Solar Power (Read 2430 times)


Solar Power
« on: August 04, 2010, 09:16:31 AM »
I'm interested to hear and learn what solar powered devices Hawaii residents are using.  This could be divided into several categories including:

1.) Water solar heating (probably the most common)
2.) Small device recharging
3.) Small battery (12v) storage for short term emergencies
4.) Large scale solar collecting and storage

I would like to hear people talk about:
a.) Devices that the use and can recommend or advise to steer clear of (limit to first and second hand knowledge if possible)
b.) Devices, system designs, websites, and other learning resources that utilize solar energy in any capacity.



Re: Solar Power
« Reply #1 on: August 04, 2010, 09:23:33 AM »
I stumbled across this device while discussing the process of basic water desalination using solar power.  I learned this tried and true method in Boy Scouts many years ago, and have used it several times with fresh water and only once with experimental water desalination.

The idea is straightforward.  Using solar energy, you convert the salt water into freshwater by heating the water until it vaporizes, then collecting the condensation in a secondary container.

This device is sold and manufactured by Mage Management

            Pour salty / brackish Water into pan. Then float the   Watercone(r) on top.             The black pan absorbs the sunlight and heats up the water to   support             evaporation..
            The evaporated Water condensates in the form of droplets on   the inner             wall of the cone. These droplets trickle down the inner wall   into a             circular trough at the inner base of the cone.
              By unscrewing the cap at the tip of the cone and turning the   cone               upside down, one can empty the potable Water gathered in the   trough               directly into a drinking device.
They state that:

           "The             WATERCONE(r) system can be referred to as a one step water   condensation             process with a 40% effectiveness degree (GTZ Germany). Based   on evaporation             levels of 8.8 Liters per square meter (average solar   irradiation in             Casablanca, Morocco), the WATERCONE(r) (with a base diameter   of roughly 80 cm) yields between 1.0 to 1.7 Liters of condensed water   per day (24             hours). The salty / brackish Water evaporates by way of solar   irradiation             and the condensation from that Water appears in the form of   droplets             on the inner wall of the cone. These droplets trickle down the   inner             wall into a circular trough at the inner base of the cone."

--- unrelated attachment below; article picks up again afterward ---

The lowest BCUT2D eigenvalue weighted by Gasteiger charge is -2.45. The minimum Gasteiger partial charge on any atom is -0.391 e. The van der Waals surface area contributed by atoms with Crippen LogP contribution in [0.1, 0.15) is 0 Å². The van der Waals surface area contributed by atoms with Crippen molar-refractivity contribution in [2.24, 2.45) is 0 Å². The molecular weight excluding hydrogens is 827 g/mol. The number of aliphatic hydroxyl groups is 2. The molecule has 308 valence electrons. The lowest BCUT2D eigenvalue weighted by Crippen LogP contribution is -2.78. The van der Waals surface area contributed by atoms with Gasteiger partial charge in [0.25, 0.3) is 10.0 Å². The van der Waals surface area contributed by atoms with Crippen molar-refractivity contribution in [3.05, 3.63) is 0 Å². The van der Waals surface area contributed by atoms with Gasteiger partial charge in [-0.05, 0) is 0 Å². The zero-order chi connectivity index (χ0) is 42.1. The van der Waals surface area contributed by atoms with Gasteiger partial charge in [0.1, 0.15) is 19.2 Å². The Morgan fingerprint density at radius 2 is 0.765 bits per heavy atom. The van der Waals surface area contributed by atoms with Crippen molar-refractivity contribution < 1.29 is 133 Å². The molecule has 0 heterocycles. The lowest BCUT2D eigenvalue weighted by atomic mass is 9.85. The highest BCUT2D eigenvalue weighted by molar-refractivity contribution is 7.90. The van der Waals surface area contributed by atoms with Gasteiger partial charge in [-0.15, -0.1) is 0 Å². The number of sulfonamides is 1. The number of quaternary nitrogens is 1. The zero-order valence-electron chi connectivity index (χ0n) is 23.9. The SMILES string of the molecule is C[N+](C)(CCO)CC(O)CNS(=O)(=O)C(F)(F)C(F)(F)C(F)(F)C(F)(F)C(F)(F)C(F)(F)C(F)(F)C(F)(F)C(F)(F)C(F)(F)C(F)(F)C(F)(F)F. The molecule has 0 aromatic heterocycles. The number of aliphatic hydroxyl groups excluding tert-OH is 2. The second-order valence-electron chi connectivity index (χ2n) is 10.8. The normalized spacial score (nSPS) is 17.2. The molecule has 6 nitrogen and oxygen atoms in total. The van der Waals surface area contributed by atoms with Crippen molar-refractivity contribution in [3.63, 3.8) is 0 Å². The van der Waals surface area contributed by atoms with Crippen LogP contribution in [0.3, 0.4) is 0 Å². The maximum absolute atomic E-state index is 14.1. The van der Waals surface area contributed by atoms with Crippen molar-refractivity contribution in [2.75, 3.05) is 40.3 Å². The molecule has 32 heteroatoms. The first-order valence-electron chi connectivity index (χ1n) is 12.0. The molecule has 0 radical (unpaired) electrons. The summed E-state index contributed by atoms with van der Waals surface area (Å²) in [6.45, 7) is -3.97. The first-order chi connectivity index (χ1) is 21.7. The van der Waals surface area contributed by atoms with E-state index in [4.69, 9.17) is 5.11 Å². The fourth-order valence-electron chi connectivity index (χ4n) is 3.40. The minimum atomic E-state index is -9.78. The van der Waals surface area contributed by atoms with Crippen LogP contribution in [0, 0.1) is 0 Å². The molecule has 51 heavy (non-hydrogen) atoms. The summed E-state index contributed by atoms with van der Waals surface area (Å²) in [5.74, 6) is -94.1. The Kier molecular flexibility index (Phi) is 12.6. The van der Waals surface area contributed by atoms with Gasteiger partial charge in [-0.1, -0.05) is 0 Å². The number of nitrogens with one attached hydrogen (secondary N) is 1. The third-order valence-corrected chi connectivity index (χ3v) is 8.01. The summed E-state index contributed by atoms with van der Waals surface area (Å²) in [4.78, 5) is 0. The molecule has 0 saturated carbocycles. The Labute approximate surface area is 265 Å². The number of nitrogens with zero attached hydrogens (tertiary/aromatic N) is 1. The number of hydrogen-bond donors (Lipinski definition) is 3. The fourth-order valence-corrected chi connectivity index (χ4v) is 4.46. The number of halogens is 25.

This system makes a great deal of sense here in Hawaii as a fail safe water collection resource, since we have an unlimited supply of sea water at our disposal.




Re: Solar Power
« Reply #2 on: August 04, 2010, 10:33:39 AM »
I like that cone dealy.  Between 1 and 1.7 liters per day isn't a lot, though.  That's 2-4 Watercones per person to reach a gallon a day. 

There is a technique called "solar water purification" that involves putting fairly clear water (as in not muddy) in a clear plastic bottle then leaving it on a reflective surface (correlated steel roofs are kind of the default) for a day.  The UV from the sun kills parasites and microorganisms in the water.  Very big in 3rd world nations.